Bilezikjian has given command performances for heads of state, appeared on concert tours with Leonard Cohen, performed with the Los Angeles Philharmonic, the Pacific Symphony, the Pasadena Pops Orchestra, and the Los Angeles Mandolin orchestra, among others. In June 2005, he debuted with the Boston Pops Orchestra as featured soloist, marking the first time the oud was presented in a solo capacity in a classical concert setting.

Although they weren’t aware of it, movie lovers have heard his music for many years. Bilezikjian has recorded sound tracks for more than fifty films, including “Prince of Egypt”, “Spy Game”, “Siriana”, “Must Love Dogs”, and “Beowulf”.  His music can be heard on many PBS documentaries. His first job for the film industry was for the sound track of the “Mission Impossible” series on television when was 19 years old.

Bilezikjian’s record company, Dantz Records, located in Laguna Hills, CA, has produced more than 25 recordings encompassing folk, pop and classical genres.  They are available through his website DantzRecords.com.

John Bilezikjian

On August 21, 2011, John Bilezikjian will be performing in concert at the La Mirada Performing Arts Center.  In celebration of the 50 years he has dedicated to music, the concert will include friends with whom he has performed over the years, including members of his first band, the Halehs, formed when he was 10 years old.

For information on the upcoming concert, please visit FriendsOfJohnBilezikjian.com or call 1-855-OUD-DIST (1-855-683-3478).

Aug 052011
 

Chances are you have never heard his name. Odds are even higher you have never heard of the instrument he plays. Nevertheless, the Southland is home to a master musician who has spent the last 50 years performing worldwide on stages large and small. From intimate nightclubs, to European appearances before royalty, John Bilezikjian has become the foremost oudist in America.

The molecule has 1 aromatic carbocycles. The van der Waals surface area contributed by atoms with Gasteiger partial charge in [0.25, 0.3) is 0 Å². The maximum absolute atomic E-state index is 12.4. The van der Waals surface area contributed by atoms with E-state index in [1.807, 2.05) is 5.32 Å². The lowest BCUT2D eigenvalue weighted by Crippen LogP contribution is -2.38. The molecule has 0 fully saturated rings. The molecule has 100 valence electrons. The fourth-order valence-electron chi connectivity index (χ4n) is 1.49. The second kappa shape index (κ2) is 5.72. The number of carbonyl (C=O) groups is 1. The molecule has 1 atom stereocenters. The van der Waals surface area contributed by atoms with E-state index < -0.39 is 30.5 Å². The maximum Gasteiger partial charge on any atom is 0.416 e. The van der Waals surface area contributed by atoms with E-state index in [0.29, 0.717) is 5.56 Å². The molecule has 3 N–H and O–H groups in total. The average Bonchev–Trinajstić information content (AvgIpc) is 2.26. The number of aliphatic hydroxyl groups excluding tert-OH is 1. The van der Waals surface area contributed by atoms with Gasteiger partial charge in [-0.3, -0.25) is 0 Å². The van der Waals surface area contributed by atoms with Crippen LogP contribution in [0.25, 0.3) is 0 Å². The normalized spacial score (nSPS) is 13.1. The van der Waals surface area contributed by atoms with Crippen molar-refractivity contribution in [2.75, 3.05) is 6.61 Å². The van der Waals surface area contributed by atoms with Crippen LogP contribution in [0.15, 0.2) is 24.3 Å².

Bilezikjian’s musical life began at age five with violin lessons from his father, Andrew, himself a classical violinist. During these early years, the boy listened to family recordings brought from Turkey when his parents had immigrated to the United States. In particular, the young musician was fascinated by the sound of the oud, an ancient Persian instrument popular on the old albums.

“What instrument is that?” he asked.

John Bilezikjian with new Onnik Karibyan oud 1966

John Bilezikjian photo was taken by his father Andrew Bilezikjian in 1966. John had just received a new Onnik Karibyan oud from his father. John’s Aunt Sona Dardarian, had brought it from Istanbul, Turkey, holding it on her lap during the flight from Turkey. He still has possession of this marvelous instrument.

In answer, his mother went upstairs to his grandfather’s room to get the elder’s oud. The boy held the instrument in his lap, unaware of its roots that reach back 2,500 years. As he experimented with its 11 strings, he didn’t care that it was the forerunner to the lute or that it had no frets. He just wanted to make the wonderful sounds he heard on the scratchy albums. After that, it’s likely his grandfather didn’t get much playing time as his grandson seldom put it down.

By the time he had celebrated his eleventh birthday, John Bilezikjian formed his first band, the Halehs, with other musical buddies from church. They quickly found themselves in demand for all sorts of events within the Armenian community, keeping their parents busy driving them to these jobs.